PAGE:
Reader’s Digest is best known as the magazine that old people get roped into subscribing to by their grandchildren to support their school or something. It usually features articles about people you don’t care about (The Man Who Mixed Kool-Aid and Coke!) and jokes that are not particularly funny often stolen off of Twitter or Reddit.
But there was one day where the magazine saved my life. Well, it saved me from extreme boredom and instead gave me mild boredom.
It was back in a time known as the late 1990s. Bill Clinton was denying allegations of having sexual affairs, Home Improvement was the number one show, people knew who the Sneaker Pimps were and I was riding the bus to the mall.
At least I was trying to ride the bus to the mall. What was usually an hour long ride became much longer after the bus broke down half way there. Instead of sending an emergency bus to pick us up, they simply made us wait for the next bus that wasn’t scheduled to arrive for an hour.
How did one kill time in the days before smart phones and Kindles? You can stare out the window and watch the motorists laugh at the idiots without drivers licenses stuck on the bus. You can try to figure out the smell coming off the person sitting in front of you (Spoiler: It’s a combination of body fluids and White Castle).
Lucky for me, I didn’t have to settle for one of those two… or even resorting to conversation with people. Some previous bus rider had left a copy of Reader’s Digest in the seat next to me. Most likely it was left by a grandmother who just realized she was better off not helping a school raise money for new urinals than having to read that drivel.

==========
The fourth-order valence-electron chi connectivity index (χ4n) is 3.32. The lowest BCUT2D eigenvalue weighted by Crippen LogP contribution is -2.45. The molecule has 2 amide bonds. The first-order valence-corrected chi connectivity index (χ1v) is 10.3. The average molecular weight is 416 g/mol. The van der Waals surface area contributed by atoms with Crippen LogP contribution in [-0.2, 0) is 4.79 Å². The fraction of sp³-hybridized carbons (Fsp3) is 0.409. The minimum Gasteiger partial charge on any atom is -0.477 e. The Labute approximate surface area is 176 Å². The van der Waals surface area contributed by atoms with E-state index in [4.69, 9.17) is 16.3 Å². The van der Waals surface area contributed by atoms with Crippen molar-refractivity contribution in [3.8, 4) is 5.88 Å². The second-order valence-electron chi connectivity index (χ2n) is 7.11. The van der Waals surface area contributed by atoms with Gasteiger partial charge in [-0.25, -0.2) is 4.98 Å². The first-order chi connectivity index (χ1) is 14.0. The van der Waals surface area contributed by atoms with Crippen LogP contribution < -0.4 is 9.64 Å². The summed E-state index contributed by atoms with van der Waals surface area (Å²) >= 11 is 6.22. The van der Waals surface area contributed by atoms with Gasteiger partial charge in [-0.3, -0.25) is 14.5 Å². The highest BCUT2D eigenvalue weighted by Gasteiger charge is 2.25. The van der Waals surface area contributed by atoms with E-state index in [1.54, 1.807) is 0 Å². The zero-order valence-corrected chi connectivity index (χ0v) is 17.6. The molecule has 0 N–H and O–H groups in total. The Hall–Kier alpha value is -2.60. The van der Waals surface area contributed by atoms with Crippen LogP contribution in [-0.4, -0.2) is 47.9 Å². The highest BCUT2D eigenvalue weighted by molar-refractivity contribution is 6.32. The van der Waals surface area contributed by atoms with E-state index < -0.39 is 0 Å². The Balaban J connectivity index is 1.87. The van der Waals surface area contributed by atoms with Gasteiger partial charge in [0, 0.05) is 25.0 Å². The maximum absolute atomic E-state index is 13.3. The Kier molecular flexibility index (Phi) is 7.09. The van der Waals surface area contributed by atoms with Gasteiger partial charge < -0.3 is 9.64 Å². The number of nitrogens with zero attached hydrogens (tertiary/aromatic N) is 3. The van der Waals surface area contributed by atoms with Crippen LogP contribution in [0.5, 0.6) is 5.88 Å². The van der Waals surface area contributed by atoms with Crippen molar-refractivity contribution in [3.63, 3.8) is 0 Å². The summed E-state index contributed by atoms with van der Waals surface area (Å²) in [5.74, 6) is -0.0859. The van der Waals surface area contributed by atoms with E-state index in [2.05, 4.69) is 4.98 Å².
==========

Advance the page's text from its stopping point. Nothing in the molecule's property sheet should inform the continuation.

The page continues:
I picked up the Reader’s Digest off the bus seat, being fortunate that I didn’t immediately catch hand herpes by touching it, and thumbed through it. There were the not so thrilling stories of survival, the unfunny jokes, the countless ads for old people drugs.
Up until that moment the everything I knew about Reader’s Digest came from The Simpson’s episode, Mr. Lisa Goes To Washington. Other than that, I assumed Readers Digest was just a collection of photos featuring people digesting food while eating.
But on this day I discovered Reader’s Digest’s true purpose: To keep you mildly entertained when there’s absolutely nothing else to do.